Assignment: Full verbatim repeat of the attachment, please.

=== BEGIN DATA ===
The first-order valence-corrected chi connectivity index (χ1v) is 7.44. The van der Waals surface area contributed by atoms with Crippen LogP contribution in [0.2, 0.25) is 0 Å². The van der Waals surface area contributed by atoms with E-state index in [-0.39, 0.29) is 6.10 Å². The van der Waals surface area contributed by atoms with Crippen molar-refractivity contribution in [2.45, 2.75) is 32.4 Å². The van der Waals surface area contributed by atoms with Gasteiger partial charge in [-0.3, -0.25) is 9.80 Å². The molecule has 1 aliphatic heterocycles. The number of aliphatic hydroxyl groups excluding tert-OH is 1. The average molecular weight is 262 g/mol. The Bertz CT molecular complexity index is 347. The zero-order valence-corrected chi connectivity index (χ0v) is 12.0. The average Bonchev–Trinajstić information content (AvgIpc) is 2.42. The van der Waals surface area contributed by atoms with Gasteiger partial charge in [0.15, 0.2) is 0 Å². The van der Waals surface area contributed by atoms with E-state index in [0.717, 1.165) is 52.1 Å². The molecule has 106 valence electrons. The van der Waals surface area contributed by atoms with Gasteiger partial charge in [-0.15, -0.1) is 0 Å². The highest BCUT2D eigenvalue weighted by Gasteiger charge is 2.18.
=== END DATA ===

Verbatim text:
The first-order valence-corrected chi connectivity index (χ1v) is 7.44. The van der Waals surface area contributed by atoms with Crippen LogP contribution in [0.2, 0.25) is 0 Å². The van der Waals surface area contributed by atoms with E-state index in [-0.39, 0.29) is 6.10 Å². The van der Waals surface area contributed by atoms with Crippen molar-refractivity contribution in [2.45, 2.75) is 32.4 Å². The van der Waals surface area contributed by atoms with Gasteiger partial charge in [-0.3, -0.25) is 9.80 Å². The molecule has 1 aliphatic heterocycles. The number of aliphatic hydroxyl groups excluding tert-OH is 1. The average molecular weight is 262 g/mol. The Bertz CT molecular complexity index is 347. The zero-order valence-corrected chi connectivity index (χ0v) is 12.0. The average Bonchev–Trinajstić information content (AvgIpc) is 2.42. The van der Waals surface area contributed by atoms with Gasteiger partial charge in [0.15, 0.2) is 0 Å². The van der Waals surface area contributed by atoms with E-state index in [0.717, 1.165) is 52.1 Å². The molecule has 106 valence electrons. The van der Waals surface area contributed by atoms with Gasteiger partial charge in [-0.15, -0.1) is 0 Å². The highest BCUT2D eigenvalue weighted by Gasteiger charge is 2.18.